They say that fashion always comes back – but only after 20 have passed. Nowadays, we are experiencing a comeback of the ’80s and ’90s in fashion, movies, TV series, and music. A music genre called synthwave emerged in the 2010s, while movies like Kung Fury and The Pursuit of Happyness dominate movie festivals around the globe. Stranger Things, a TV series running on Netflix, also pays homage to the ‘80s pop culture, with several themes inspired by Steven Spielberg and John Carpenter.

The same can be said about branding. Nostalgia has its place in branding, and can even further improve your efforts down the road. In this post, we will explore some of the best comeback methods in branding that stand available even for your small business.

Promotional Products

Promotional products were all the hype in the ’90s (especially in politics), and although they have lost some of their glory, that doesn’t mean they still can’t be crucial to your branding success. Most promotional products recipients can remember the name of the advertiser on the product and commonly do business with them, and rarely who doesn’t like receiving them.

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Always popular promotional items are even available online and can be imprinted with your company’s name, logo, or message designed to increase brand awareness among your target audience. As one of the only forms of marketing that enable customers to interact with a brand on a physical level, promotional items often build a more memorable brand experience.

Coca-Cola’s Website – Now and Then

The company’s first website was launched in April 1995 and Coca-Cola even saved a screengrab of its black-and-white homepage that featured a Coke bottle going into space under the text “The Galaxy of Cola-Cola”. The website also had a featured link to click on the business’s shareholders’ report.

Nowadays, their site is more closely aligned with the brand’s focus on happiness, using the brand’s signature red in its menu bar and a tagline spelling – Open Happiness. The brand also uses a “Share a Coke” site, where you can customize your own bottle. In a modern world, where 75% of online consumers want personalized branding based on their interests, Coke is building a trend here. The company also has a separate consumer site from its corporate website that features information and articles for investors.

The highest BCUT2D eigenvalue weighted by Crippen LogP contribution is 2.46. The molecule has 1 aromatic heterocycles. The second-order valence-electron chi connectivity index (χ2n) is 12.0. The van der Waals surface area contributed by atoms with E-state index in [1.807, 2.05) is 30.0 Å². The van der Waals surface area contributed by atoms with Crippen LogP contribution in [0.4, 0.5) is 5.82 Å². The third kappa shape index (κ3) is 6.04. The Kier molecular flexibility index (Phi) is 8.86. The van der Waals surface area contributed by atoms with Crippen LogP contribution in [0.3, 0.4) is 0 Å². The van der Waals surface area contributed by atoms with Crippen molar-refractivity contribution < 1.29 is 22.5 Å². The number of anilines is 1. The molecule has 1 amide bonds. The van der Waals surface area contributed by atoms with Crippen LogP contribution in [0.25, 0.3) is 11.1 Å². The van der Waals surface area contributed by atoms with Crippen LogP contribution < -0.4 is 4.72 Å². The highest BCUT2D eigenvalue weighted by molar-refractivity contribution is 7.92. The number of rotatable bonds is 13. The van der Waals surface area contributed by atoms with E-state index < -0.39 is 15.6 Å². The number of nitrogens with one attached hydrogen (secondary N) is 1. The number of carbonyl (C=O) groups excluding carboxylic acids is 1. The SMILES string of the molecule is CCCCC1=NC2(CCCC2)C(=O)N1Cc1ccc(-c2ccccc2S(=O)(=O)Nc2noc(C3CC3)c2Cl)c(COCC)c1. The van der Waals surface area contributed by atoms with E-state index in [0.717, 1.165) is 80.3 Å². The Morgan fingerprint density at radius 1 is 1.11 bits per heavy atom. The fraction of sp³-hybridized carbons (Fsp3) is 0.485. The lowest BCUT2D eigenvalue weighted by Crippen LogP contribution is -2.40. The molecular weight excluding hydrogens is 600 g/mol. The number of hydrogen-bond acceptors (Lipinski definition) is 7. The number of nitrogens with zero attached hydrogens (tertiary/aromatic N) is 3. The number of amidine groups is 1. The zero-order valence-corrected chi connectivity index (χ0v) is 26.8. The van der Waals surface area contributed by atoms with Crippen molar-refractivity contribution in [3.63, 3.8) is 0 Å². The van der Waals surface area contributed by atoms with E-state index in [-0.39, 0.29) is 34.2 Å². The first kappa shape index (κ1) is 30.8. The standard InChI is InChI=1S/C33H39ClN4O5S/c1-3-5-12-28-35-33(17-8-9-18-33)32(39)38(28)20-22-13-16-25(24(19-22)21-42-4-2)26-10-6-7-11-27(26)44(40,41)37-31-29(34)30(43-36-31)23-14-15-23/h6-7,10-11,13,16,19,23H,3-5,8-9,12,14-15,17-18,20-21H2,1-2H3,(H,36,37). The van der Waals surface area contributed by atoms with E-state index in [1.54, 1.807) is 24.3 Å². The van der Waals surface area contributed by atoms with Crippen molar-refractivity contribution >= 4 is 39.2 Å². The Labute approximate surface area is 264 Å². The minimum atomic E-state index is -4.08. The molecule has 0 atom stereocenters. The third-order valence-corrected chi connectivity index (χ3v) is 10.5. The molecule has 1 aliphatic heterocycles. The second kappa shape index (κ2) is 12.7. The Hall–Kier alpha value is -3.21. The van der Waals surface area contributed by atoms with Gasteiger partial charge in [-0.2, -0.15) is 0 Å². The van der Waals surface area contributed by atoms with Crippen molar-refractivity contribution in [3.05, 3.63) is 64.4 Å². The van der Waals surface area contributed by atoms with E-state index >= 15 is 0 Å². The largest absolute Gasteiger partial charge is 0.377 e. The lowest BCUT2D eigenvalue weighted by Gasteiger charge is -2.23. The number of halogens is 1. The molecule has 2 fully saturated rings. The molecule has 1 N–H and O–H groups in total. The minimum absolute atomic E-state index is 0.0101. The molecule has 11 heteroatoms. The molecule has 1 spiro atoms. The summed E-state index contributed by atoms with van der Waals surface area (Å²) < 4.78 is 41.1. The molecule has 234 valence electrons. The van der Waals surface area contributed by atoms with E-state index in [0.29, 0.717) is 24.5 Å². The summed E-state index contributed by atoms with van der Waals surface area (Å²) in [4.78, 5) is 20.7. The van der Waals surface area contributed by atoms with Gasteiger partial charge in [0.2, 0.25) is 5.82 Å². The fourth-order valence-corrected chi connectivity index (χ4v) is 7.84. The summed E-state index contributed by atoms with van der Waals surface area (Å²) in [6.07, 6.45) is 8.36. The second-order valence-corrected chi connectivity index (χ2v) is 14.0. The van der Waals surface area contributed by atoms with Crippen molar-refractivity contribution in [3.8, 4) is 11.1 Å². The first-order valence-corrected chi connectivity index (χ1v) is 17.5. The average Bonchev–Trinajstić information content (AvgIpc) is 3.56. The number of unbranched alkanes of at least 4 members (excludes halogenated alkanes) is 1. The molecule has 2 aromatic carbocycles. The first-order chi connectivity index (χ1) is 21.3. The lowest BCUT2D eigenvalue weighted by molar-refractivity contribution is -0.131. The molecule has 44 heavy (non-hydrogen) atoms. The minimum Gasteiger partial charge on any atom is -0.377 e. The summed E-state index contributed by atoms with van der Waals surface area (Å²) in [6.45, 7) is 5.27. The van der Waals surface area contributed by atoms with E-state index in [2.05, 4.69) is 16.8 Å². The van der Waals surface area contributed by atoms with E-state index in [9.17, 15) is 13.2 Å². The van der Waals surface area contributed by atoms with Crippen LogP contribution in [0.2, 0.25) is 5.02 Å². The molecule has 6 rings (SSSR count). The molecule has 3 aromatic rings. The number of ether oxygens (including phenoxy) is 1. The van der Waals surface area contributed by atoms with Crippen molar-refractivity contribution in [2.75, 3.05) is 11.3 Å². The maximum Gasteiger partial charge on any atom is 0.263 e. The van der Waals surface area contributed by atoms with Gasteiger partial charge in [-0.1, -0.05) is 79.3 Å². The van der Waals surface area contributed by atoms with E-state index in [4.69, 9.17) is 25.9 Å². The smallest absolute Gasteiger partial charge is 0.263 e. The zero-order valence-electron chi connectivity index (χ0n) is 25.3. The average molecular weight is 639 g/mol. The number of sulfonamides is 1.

Converse – the Old School Way

In 1932, Converse signed basketball star Charles Hollis (“Chuck”) Taylor to help advertise the All-Star and through it, “delivered” their iconic nickname – the Chuck Taylor. They quickly became the most popular sneakers in the league. However, in the ‘80s, the competition, namely Adidas, Nike, Reebok, and Puma, became fiercer. Go to 1998, and you’ll find that Converse only claimed 2.3 percent of the market.

In the end, Nike bought the company in 2003. But this wasn’t the end of the Converse brand. Under new management, Converse went in a new direction by embracing their “old-school” style, which was liked by generations of rebellious rockers over the years. As an element of their brand overhaul, the company produced special Ramones and Curt Cobain editions of their Chuck Taylors.

Neon Signs in Advertising

Even though some might say they fell out of favor, neon signs are an excellent way of promoting your business in today’s competitive market. They’re ideal for situations where a business wants to start slowly and small and are particularly popular with restaurants, retail storefronts, and pharmaceutical stores. The signs can either communicate information with urgency or style and range from simple signs to complex art installation forms.

For starters, neon signs are highly durable and will last for a long time – their life expectancy is 10 years. Especially at night, neon lights can be very appealing to those passing by. If they’re used at the entrance of the business, most people will be captivated by their lights and possibly get lured in.

Branding, just like fashion, needs to follow real movements on the market and should follow them until it starts to create trends of their own. Therefore, there are no “passé” instances in branding – the only thing that matters is what works at this moment for product placement and selling. Following trends is a double-edged sword, but you can still cut your competition with it.

Posted by Steven

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